Yogyakarta, Java

Getting to Yogyakarta from Jakarta

We set off from Jakarta on Monday 26 June. Due to the end of Ramadan & beginning of Eid, it was impossible to buy train tickets, which was our preferred option (8 hrs). We didn’t investigate the bus as it is an 11 hr journey & we couldn’t face it. So we managed to find two airline tickets on Batik Airlines for £65pp (55 min journey).

Tamansari (Water Castle)


Day 1 was spent finding our way around Yogyakarta which is much bigger than we thought. We visited the Tamansari which is the site of a former royal garden of the Sultanate. It is located about 2 km south within the grounds of the Kraton (Royal Palace) & built in mid 18th century.

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Alun Alun Night Scene

We’d seen these pedal powered vehicles during the day with 3-4 car batteries strapped to them to power the array of fairy lights. Come darkness the whole area behind ‘The Royal Palace’ comes alive. Apparently some can be rented by visitors & the drive-by is a nightly occurence.

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Prambanan Hindu Temple

Day 2 saw us moving hostels for a better one. In the afternoon we visited Prambanan which is a UNESCO World heritage site the largest Hindu temple site in Indonesia & one of the biggest in South East Asia.

It is characterized by its tall & pointed architecture, and by the towering 47-metre high (154 ft) central building inside a large complex of individual temples.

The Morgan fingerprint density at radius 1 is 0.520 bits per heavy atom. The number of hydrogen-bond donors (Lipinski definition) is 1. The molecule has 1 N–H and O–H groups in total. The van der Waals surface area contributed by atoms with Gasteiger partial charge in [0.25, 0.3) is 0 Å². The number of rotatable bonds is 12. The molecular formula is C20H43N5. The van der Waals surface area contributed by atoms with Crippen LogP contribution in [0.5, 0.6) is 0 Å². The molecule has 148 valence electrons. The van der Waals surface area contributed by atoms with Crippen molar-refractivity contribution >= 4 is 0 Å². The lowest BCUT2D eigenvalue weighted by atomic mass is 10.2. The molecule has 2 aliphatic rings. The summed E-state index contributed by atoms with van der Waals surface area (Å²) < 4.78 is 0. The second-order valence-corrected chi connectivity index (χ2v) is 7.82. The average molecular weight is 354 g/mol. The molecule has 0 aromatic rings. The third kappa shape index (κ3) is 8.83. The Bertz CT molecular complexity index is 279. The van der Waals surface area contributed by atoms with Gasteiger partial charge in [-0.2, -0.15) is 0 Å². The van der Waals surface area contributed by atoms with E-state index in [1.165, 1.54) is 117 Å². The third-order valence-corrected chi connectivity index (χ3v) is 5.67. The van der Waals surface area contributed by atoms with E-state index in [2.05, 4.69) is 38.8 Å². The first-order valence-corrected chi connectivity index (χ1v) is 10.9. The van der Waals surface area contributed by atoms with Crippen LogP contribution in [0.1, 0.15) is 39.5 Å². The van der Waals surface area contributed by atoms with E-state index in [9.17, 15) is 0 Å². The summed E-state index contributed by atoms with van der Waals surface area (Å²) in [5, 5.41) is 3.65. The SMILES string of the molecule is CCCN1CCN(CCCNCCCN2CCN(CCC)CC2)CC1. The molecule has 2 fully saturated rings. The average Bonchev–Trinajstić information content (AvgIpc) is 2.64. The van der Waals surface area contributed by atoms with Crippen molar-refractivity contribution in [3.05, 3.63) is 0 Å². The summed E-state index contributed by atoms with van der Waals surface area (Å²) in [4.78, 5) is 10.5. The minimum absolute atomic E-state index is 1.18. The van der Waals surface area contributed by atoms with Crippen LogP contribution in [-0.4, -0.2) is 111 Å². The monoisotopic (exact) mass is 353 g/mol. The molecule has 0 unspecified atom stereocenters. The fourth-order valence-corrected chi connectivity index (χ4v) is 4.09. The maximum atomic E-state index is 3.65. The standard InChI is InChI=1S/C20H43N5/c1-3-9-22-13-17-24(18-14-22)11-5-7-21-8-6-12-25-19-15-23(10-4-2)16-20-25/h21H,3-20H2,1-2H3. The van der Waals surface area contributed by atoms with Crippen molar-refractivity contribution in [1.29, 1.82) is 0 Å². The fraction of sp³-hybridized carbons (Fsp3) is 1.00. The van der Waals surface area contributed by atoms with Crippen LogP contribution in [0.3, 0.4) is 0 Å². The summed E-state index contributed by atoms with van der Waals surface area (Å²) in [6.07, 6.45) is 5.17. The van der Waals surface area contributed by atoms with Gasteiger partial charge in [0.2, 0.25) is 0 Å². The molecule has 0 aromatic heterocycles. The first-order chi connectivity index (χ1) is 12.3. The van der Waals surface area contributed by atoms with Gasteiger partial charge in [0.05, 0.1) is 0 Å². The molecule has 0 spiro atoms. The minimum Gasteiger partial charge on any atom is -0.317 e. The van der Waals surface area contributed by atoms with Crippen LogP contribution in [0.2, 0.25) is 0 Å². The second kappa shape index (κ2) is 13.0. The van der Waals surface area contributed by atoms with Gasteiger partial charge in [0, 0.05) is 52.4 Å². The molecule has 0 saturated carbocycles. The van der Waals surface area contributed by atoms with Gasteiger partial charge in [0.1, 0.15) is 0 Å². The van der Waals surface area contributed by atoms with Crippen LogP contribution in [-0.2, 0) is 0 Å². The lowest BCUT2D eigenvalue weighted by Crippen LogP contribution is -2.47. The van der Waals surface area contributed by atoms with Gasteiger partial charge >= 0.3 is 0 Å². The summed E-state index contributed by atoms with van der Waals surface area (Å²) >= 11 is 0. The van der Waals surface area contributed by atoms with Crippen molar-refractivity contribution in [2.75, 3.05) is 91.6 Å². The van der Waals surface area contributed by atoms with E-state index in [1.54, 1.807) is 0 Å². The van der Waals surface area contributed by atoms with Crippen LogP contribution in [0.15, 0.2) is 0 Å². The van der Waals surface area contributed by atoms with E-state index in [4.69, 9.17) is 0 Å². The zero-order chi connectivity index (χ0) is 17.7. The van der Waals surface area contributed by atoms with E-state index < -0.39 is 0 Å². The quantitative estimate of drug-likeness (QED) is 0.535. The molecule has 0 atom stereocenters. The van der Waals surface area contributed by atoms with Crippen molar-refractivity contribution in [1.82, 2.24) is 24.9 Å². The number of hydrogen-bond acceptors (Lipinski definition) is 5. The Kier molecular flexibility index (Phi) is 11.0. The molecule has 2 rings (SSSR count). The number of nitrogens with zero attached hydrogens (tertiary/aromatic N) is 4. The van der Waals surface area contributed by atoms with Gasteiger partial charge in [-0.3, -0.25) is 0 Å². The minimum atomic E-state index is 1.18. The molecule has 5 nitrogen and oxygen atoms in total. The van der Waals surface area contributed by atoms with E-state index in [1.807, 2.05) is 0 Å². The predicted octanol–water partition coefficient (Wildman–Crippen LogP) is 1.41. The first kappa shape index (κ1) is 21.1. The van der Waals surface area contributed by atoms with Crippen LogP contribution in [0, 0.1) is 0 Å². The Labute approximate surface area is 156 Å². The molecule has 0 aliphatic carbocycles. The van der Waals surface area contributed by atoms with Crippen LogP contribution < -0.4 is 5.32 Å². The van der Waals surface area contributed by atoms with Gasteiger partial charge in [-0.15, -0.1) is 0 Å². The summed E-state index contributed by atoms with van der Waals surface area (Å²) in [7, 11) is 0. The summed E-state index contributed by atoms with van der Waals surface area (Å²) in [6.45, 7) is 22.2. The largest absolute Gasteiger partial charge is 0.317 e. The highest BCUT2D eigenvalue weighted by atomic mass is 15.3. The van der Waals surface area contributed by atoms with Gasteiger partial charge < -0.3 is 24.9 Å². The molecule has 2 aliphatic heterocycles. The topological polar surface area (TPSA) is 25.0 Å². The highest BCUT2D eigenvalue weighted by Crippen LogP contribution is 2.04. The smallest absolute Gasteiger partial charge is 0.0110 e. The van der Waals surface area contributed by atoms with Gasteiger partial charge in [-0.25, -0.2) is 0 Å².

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Borobudur Temple

Borobudur is the largest single structure Buddist temple in the world & the 2nd UNESCO site in Yogyakarta. Full details here: Borobudur Temple. We did not want to take the 4am tour as it is extremely busy with everyone jostling for sunrise photos so we went an hour later & were pleasantly surprised how quiet it was despite the Eid public holiday.

Kraton (Sultan’s Palace)

We finally found the place after walking ‘around the houses’. The entrance fee is approximately 75p & an additional 6p for a camera, so my expectations were low after the $25 entrance fees to the temples. However, I was pleasantly surprised.

There are apparently 1000 Royal Guards on duty each day & the job is for life. Their children automatically become Royal Guards too. Once they are too old to work they are looked after at the Palace.

Where we Stayed:

Our first hostel was not worth mentioning, but the second Holland House (a B&B only £2 more a night) was a great budget place.

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